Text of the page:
Disabil Rehabil. 2021 Aug 31:1-7. doi: 10.1080/09638288.2021.1972351. Online ahead of print.
PURPOSE: The present study explored participants’ experiences with and perceptions of using fully immersive head-mounted virtual reality (VR) gaming as rehabilitation after stroke.
METHODS: Four men and three women (median age 64 years) with chronic stroke and varying motor impairment (mild to severe) were interviewed after 10 weeks of VR training on the commercial HTC Vive system, focusing on the upper extremities. Inductive qualitative thematic analysis was performed.
RESULTS: The analysis revealed three main themes: playing the game, benefits and effects, and personalizing the game. Playing the game encompasses both the feeling of being immersed in the game and descriptions of the gaming being motivating and fun. Benefits and effects describe the participants’ expectations of potential benefits, the importance of getting feed-back, and the impact in daily life. Personalizing the game includes finding the right game and level, and the participants’ need for support to achieve full use of the training.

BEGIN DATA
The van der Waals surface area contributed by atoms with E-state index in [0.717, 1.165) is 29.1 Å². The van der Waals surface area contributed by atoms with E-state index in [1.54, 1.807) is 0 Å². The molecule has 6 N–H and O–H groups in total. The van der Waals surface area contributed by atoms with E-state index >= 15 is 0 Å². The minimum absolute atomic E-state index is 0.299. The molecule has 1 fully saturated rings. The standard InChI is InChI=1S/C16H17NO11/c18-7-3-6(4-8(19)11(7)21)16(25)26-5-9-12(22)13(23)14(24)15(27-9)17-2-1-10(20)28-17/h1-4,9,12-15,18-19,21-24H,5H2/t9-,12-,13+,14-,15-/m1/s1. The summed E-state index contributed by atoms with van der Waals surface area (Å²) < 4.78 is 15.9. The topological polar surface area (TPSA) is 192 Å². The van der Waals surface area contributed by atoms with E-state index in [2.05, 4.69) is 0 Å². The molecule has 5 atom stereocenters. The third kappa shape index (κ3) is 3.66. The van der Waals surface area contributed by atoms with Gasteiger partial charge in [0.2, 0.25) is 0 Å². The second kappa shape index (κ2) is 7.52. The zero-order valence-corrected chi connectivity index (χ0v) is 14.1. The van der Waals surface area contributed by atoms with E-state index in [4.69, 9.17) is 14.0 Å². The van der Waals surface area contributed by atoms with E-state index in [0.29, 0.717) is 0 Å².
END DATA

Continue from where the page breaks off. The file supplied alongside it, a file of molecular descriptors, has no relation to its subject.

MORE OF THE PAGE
CONCLUSIONS: Participants with chronic stroke described the fully immersive VR gaming intervention as a fun and motivating way to improve their functioning in everyday life. Qualitative studies are needed to explore how people with stroke perceive VR gaming when it is implemented in real clinical environments.Clinical implicationsVR gaming was perceived as a positive and motivating rehabilitation after stroke.Getting feedback and perceiving benefits are essential parts of VR rehabilitation.Commercial fully immersive VR-games might be an option for stroke rehabilitation when the game can be personalized and support is available.
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